It's not hyperbole to say that modern retail lives and dies by one overwhelmingly powerful metric: the customer experience. But knowing how to actually provide it, to a given retailer's unique collection of customers, is what has escaped so many of the retailers we once thought were too big to fail. As the industry becomes more conceptually innovative and tech-driven, there isn't a single obvious path that guarantees the ability to deliver on that promise. Customer demands pop up too quickly, and retailers are running out of fingers to plug the dike. It's time to find a more sustainable approach.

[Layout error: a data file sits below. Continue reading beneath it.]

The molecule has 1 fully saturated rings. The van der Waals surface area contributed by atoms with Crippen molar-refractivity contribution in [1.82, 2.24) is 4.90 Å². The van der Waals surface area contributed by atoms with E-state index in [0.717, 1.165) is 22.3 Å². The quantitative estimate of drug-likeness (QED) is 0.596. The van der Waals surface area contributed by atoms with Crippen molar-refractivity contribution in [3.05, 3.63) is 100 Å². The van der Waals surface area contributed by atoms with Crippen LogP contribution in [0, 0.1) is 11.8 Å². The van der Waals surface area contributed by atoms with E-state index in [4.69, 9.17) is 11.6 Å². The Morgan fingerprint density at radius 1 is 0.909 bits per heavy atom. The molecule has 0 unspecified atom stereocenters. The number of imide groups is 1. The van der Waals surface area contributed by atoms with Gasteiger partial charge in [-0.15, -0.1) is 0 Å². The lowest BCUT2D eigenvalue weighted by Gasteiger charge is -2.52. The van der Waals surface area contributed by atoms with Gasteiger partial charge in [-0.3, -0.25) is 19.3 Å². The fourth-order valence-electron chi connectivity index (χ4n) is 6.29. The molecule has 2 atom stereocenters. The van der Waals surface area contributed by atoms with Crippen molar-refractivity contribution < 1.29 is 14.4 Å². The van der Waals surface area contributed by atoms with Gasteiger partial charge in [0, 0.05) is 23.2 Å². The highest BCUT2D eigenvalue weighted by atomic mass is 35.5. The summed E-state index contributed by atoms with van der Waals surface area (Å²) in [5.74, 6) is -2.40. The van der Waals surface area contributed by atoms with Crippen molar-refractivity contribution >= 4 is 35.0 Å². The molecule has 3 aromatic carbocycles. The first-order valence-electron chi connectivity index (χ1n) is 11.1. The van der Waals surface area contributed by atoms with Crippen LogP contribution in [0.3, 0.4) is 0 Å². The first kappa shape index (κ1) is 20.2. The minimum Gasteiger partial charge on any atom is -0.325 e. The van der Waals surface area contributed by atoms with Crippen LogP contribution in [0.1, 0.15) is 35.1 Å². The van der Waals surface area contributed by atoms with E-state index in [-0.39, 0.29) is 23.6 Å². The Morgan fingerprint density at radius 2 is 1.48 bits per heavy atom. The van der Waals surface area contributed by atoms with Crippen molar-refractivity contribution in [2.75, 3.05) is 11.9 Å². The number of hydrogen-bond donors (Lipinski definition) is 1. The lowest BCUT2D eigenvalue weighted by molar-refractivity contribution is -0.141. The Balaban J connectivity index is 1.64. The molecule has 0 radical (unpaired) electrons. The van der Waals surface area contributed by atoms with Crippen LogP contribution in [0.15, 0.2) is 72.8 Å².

Read More

We Have No Idea What We’re Doing

Article | December 15, 2020